Hospital and health facility administrators have faced criminals with the ability to hack medical records with ever-increasing sophistication. Hackers gain access to critical information, such as medical claims, financial data, Social Security numbers and credit card data that enable identity theft, credit card fraud and other privacy breaches. One of the major security failures in the news was the CareFirst BlueCross BlueShield attack that exposed 1.1 million of its members to thefts of their personal information. Combined with high-profile breaches at Anthem and Premera Blue Cross, the breach illustrates the changing role of medical administrators who often need to become expert security professionals in addition to their medical duties.
Health records are tempting targets for criminals who can sell them for up to 10 times as much as stolen credit card information. Even patients who are usually law-abiding might try to steal medical identities when their families face over-the-top medical expenses and treatment costs.
Security Breaches in Healthcare
Medical identity theft is big business, but these transgressions can generate multiple threats that go beyond financial considerations. In fact, these thefts can be deadly when patients receive the wrong blood type in transfusions or get prescribed drugs that fatally interact with medications that the patients are already taking.
Removing any inaccurate information from patient records could take years and cost medical companies in all types of ways — from administrative costs to malpractice lawsuits. High-profile breaches in personal medical data continue to increase and are often low-tech — criminals grabbing an unguarded laptop, phishing scams or people getting access to hard copies of medical records.
A study published in the Journal of the American Medical Association reported that more than 29 million breaches of information security in healthcare occurred between 2010 and 2013. The recent hacking of the major insurance companies Anthem and Premera Blue Cross generated record breaches that dwarfed the JAMA study figures by exposing more than 90 million records to criminals in just a few months. The JAMA study also revealed that there have been more than 1,000 major breaches since 2010, and of these, one-third occurred in five populous states: Florida, California, New York, Texas and Illinois.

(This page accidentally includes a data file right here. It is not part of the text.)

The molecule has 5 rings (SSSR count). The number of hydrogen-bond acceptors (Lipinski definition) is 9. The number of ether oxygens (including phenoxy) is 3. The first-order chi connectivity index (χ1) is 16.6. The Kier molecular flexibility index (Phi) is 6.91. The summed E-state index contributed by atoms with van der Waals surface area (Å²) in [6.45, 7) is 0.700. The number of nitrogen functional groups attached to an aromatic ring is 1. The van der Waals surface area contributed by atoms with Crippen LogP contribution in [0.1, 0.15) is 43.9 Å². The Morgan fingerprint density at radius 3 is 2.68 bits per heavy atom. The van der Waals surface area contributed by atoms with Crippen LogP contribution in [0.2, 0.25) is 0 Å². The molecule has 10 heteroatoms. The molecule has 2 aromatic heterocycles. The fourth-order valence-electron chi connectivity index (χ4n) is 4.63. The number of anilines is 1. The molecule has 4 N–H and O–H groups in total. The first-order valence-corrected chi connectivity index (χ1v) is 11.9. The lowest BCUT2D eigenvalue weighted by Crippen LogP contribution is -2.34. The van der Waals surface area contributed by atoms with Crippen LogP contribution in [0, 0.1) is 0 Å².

Long-Term Costs of Security Breaches in Healthcare
Although some administrators view shredding and other outsourced security services as nonessential luxuries, the costs of breaches of information security in healthcare can generate long-term expenses, losses of clients and damage to your company’s good name. CareFirst BlueCross BlueShield has found it expedient to offer all new account members free credit card and identity theft monitoring services for at least two years, a substantial increase in the cost of doing business. These long-term costs of breaches of trust can make simple security safeguards seem like bargains at any price.
Protecting Your Facility
Budgets face almost as many attacks as customer databases in today’s competitive medical industries. Health organizations often struggle with limited administrative budgets, and “potential” breaches often give way to more immediate budgetary needs in an environment where the loudest, most OCD practitioners really do get the best antibiotic soap. Fortunately, hospital, clinics and medical companies can get affordable shredding services in the Tampa Bay area from Brooksville in the north to Lakeland in the west and Osprey in the south.
Proshred Tampa provides on-site and off-site shredding services throughout this coverage area that can save medical administrators up to 25 percent of the cost of handling document-shredding and hard-drive destruction services in-house. Proshred’s services include shredding at special events, one-time or regular service and flat-fee container shredding without the usual travel fees, out-of-schedule service fees and management fees that drive some security providers’ fees to unsustainable levels.